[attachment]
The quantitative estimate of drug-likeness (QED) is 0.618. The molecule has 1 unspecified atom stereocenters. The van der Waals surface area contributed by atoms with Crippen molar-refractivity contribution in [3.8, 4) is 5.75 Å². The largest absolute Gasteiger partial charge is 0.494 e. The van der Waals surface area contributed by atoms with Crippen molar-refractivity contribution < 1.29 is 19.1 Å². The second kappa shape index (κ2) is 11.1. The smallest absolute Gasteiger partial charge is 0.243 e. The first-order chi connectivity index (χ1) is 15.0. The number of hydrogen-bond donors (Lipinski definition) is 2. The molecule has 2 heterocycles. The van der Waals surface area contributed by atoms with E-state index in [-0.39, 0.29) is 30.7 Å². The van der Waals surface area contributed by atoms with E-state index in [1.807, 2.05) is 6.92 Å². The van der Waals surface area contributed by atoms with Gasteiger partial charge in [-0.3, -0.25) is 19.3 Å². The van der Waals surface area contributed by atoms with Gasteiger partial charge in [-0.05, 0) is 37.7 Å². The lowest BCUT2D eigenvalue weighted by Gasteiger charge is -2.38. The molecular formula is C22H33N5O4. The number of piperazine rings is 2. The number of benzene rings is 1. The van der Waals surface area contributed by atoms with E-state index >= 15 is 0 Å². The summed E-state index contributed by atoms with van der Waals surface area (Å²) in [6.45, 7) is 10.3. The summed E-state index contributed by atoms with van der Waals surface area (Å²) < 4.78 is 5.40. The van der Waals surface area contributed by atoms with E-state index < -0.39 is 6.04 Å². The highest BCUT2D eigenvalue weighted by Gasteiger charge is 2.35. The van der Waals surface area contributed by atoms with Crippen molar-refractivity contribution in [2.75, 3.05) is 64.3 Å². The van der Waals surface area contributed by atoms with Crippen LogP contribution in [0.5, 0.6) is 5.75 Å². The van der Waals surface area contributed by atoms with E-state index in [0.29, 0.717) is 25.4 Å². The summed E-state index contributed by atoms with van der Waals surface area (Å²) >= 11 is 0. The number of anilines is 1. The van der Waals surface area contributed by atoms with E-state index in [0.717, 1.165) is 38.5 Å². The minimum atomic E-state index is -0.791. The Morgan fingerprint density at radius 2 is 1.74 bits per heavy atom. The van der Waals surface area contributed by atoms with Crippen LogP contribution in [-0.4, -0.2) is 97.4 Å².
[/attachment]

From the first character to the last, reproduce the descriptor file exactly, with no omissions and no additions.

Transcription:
The quantitative estimate of drug-likeness (QED) is 0.618. The molecule has 1 unspecified atom stereocenters. The van der Waals surface area contributed by atoms with Crippen molar-refractivity contribution in [3.8, 4) is 5.75 Å². The largest absolute Gasteiger partial charge is 0.494 e. The van der Waals surface area contributed by atoms with Crippen molar-refractivity contribution < 1.29 is 19.1 Å². The second kappa shape index (κ2) is 11.1. The smallest absolute Gasteiger partial charge is 0.243 e. The first-order chi connectivity index (χ1) is 15.0. The number of hydrogen-bond donors (Lipinski definition) is 2. The molecule has 2 heterocycles. The van der Waals surface area contributed by atoms with E-state index in [-0.39, 0.29) is 30.7 Å². The van der Waals surface area contributed by atoms with E-state index in [1.807, 2.05) is 6.92 Å². The van der Waals surface area contributed by atoms with Gasteiger partial charge in [-0.3, -0.25) is 19.3 Å². The van der Waals surface area contributed by atoms with Gasteiger partial charge in [-0.05, 0) is 37.7 Å². The lowest BCUT2D eigenvalue weighted by Gasteiger charge is -2.38. The molecular formula is C22H33N5O4. The number of piperazine rings is 2. The number of benzene rings is 1. The van der Waals surface area contributed by atoms with E-state index >= 15 is 0 Å². The summed E-state index contributed by atoms with van der Waals surface area (Å²) in [6.45, 7) is 10.3. The summed E-state index contributed by atoms with van der Waals surface area (Å²) < 4.78 is 5.40. The van der Waals surface area contributed by atoms with E-state index < -0.39 is 6.04 Å². The highest BCUT2D eigenvalue weighted by Gasteiger charge is 2.35. The van der Waals surface area contributed by atoms with Crippen molar-refractivity contribution in [2.75, 3.05) is 64.3 Å². The van der Waals surface area contributed by atoms with Crippen LogP contribution in [0.5, 0.6) is 5.75 Å². The van der Waals surface area contributed by atoms with E-state index in [0.29, 0.717) is 25.4 Å². The summed E-state index contributed by atoms with van der Waals surface area (Å²) >= 11 is 0. The number of anilines is 1. The van der Waals surface area contributed by atoms with E-state index in [0.717, 1.165) is 38.5 Å². The minimum atomic E-state index is -0.791. The Morgan fingerprint density at radius 2 is 1.74 bits per heavy atom. The van der Waals surface area contributed by atoms with Crippen LogP contribution in [-0.4, -0.2) is 97.4 Å².